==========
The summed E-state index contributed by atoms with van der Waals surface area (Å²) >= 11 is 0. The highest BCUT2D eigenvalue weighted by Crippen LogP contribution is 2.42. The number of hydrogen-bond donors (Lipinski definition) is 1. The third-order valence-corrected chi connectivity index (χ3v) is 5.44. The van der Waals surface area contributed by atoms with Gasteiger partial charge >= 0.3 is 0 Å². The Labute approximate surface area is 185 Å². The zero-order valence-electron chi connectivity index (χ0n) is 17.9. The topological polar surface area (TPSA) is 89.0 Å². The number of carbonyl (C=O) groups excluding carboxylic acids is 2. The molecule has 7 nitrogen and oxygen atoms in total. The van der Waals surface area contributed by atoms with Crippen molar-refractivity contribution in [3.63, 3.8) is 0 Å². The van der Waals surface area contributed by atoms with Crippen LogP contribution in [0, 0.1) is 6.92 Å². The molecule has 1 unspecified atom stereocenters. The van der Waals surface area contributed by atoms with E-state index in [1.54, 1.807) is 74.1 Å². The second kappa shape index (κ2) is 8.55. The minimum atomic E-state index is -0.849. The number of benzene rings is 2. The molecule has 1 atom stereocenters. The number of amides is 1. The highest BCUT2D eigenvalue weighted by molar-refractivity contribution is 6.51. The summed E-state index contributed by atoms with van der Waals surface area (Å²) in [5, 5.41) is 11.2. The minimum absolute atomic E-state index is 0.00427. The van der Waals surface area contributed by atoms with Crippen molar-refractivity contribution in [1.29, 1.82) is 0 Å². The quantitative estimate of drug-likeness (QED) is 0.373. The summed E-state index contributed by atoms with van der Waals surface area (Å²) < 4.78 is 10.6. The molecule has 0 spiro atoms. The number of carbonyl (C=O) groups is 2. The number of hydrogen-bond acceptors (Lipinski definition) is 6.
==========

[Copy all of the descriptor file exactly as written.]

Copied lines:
The summed E-state index contributed by atoms with van der Waals surface area (Å²) >= 11 is 0. The highest BCUT2D eigenvalue weighted by Crippen LogP contribution is 2.42. The number of hydrogen-bond donors (Lipinski definition) is 1. The third-order valence-corrected chi connectivity index (χ3v) is 5.44. The van der Waals surface area contributed by atoms with Gasteiger partial charge >= 0.3 is 0 Å². The Labute approximate surface area is 185 Å². The zero-order valence-electron chi connectivity index (χ0n) is 17.9. The topological polar surface area (TPSA) is 89.0 Å². The number of carbonyl (C=O) groups excluding carboxylic acids is 2. The molecule has 7 nitrogen and oxygen atoms in total. The van der Waals surface area contributed by atoms with Crippen molar-refractivity contribution in [3.63, 3.8) is 0 Å². The van der Waals surface area contributed by atoms with Crippen LogP contribution in [0, 0.1) is 6.92 Å². The molecule has 1 unspecified atom stereocenters. The van der Waals surface area contributed by atoms with E-state index in [1.54, 1.807) is 74.1 Å². The second kappa shape index (κ2) is 8.55. The minimum atomic E-state index is -0.849. The number of benzene rings is 2. The molecule has 1 atom stereocenters. The number of amides is 1. The highest BCUT2D eigenvalue weighted by molar-refractivity contribution is 6.51. The summed E-state index contributed by atoms with van der Waals surface area (Å²) in [5, 5.41) is 11.2. The minimum absolute atomic E-state index is 0.00427. The van der Waals surface area contributed by atoms with Crippen molar-refractivity contribution in [1.29, 1.82) is 0 Å². The quantitative estimate of drug-likeness (QED) is 0.373. The summed E-state index contributed by atoms with van der Waals surface area (Å²) < 4.78 is 10.6. The molecule has 0 spiro atoms. The number of carbonyl (C=O) groups is 2. The number of hydrogen-bond acceptors (Lipinski definition) is 6.